The bow’s advertised weight is 4.1 pounds, which is heavier than most other bows on our list. But I was pleased to find it wasn’t hefty or awkward holding it in my hand. The Epic could be considered BlackOuts flagship bow.

Specifications:

  • Brace Height: 6”
  • Let-Off: 75%, 80%. 85%, 90%
  • Axle-to-Axle: 32”
  • Draw Length: 26”-30”
  • Draw Weight: 45-60/55-70 LBS
  • Speed: 340 FPS
  • Weight: 4.1 LBS

The Epics draw length ranges from 26″ – 30″ and is a good fit for most adult archers. Make sure to measure your draw length before purchasing! The axle-to-axle bow length is 32″ – and makes the bow more forgiving. One thing to mention, especially if you’re a beginner. The Epics brace height is 6″, which is short. Longer brace heights (around 7″) tend to be more forgiving. So I expect a steeper learning curve for novice archers.

The shorter brace height makes the bow more challenging for new archers, but I believe its positive features, such as its reasonable price, performance, and quality accessories, outweigh the challenges by far. 

Josh Boyd

Contributor, BowAddicted

Two versions of this model are available

  • Draw weight 45 – 60 lbs.
  • Draw weight 55 – 70 lbs.

This again is something you must think about before buying this bow. The 45 – 60 lbs., in my opinion, is aimed more at female archers or kids. Let-Off is available in four different settings. 75%, 80%, 85% and 90%.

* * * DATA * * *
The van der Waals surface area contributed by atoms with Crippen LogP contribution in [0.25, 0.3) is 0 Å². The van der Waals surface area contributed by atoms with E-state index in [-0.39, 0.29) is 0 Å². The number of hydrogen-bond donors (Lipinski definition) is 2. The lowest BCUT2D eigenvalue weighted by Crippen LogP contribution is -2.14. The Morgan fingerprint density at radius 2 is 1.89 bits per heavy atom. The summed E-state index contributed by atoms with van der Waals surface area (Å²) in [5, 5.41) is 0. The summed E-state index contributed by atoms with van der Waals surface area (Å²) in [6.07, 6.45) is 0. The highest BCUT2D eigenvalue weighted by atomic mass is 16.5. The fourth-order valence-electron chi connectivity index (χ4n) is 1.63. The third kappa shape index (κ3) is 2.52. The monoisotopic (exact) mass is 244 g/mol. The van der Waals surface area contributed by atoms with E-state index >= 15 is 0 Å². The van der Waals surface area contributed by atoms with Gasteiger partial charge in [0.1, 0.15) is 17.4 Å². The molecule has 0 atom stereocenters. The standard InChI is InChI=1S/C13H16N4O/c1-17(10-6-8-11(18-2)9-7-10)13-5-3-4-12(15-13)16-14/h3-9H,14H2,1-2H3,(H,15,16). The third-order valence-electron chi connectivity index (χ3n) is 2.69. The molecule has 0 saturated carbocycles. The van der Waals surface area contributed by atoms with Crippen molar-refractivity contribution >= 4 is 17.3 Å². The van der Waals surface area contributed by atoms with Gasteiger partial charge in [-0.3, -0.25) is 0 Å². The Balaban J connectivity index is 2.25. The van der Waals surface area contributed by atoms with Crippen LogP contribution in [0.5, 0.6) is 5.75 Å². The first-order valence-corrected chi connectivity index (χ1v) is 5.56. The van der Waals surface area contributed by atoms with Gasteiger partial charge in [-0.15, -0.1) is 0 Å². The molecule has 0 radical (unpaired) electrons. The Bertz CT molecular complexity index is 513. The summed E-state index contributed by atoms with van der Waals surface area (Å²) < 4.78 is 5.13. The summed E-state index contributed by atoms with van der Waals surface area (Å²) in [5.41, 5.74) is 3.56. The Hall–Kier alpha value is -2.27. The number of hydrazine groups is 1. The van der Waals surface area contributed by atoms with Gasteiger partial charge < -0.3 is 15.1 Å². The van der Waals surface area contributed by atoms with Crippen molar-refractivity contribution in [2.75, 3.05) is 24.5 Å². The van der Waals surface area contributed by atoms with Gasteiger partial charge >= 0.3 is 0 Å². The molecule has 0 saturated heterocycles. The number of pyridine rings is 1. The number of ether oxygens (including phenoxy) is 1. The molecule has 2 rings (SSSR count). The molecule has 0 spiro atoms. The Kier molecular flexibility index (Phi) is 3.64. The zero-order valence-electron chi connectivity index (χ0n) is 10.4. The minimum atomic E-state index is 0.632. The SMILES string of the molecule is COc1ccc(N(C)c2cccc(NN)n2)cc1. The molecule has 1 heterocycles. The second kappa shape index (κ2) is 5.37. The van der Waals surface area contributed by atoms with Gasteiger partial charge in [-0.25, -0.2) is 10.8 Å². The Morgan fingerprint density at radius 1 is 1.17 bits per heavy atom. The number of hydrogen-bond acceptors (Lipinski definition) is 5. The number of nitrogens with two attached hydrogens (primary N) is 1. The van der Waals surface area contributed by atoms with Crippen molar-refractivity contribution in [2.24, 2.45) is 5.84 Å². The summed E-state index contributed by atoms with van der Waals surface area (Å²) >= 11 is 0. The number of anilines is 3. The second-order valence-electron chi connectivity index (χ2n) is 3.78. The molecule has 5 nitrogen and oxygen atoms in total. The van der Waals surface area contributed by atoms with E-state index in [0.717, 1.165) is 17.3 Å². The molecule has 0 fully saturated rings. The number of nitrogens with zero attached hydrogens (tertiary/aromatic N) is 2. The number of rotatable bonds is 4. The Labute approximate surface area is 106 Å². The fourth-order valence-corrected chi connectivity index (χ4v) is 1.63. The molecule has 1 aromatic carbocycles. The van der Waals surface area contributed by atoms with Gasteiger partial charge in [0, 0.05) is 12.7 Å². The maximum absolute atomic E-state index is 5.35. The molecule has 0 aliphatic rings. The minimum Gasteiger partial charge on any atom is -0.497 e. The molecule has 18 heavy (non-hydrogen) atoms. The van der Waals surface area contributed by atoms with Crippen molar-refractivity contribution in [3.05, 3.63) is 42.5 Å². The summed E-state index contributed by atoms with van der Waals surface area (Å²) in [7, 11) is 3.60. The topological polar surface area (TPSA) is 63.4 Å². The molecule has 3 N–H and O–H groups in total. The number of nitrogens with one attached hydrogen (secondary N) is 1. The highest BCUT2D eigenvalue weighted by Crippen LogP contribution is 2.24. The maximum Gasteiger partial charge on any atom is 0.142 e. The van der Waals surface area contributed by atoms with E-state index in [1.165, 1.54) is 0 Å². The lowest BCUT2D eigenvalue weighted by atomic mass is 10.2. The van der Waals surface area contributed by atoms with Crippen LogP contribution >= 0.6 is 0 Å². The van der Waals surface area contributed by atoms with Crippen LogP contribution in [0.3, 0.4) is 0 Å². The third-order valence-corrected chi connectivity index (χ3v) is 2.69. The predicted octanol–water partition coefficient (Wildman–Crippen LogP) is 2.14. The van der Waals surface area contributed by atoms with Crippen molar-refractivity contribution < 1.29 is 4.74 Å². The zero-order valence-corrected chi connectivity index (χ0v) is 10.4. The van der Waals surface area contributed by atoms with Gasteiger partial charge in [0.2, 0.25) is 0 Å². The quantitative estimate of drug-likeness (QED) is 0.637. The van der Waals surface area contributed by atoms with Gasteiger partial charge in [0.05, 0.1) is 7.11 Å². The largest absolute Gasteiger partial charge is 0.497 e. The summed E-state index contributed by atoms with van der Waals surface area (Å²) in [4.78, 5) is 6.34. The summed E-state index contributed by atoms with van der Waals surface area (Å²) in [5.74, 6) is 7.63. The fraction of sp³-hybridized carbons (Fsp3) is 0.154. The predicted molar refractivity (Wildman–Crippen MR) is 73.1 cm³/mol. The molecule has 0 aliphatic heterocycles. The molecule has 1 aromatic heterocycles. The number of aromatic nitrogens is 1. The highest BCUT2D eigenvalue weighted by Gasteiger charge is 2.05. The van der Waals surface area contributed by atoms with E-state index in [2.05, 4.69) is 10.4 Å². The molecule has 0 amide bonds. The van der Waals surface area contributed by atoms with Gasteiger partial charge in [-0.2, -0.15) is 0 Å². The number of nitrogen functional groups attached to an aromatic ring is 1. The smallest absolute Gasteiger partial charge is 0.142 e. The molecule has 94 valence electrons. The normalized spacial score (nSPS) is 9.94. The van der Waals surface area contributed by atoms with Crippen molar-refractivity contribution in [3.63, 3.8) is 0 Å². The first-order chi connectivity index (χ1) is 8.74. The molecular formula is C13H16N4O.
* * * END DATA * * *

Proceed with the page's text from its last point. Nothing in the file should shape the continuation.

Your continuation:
Time to Send some Arrows down the Range

man shooting a compound bow indoors

Blackout Epic – Fast, quiet, smooth draw cycle


The draw cycle is smooth, and there were no hard spots or hesitations when pulling to full draw. I had the epic set at 90% let-off, and it was the easiest bow to hold at full draw I had tested so far. Each release was crisp, and despite the bow’s lightning-quick speed of 340 fps, the sound was quiet. Nothing much was heard upon releasing, except for when the arrow hit the target.

PROS & CONS

Pro:

  • Let-Off 75% – 90%
  • 340 FPS
  • Quality accessories

Cons:

  • Draw Length 26″ -30″
  • Minimum Draw Weight 45 pounds
  • Brace Height 6″

Accessories

Besides arrows and bow release, all the necessary accessories are included

  • Volt 5-Pin Sight
  • 5-arrow quiver
  • Whisker Biscuit arrow rest
  • 6″ stabilizer
  • TruPeep
  • D loop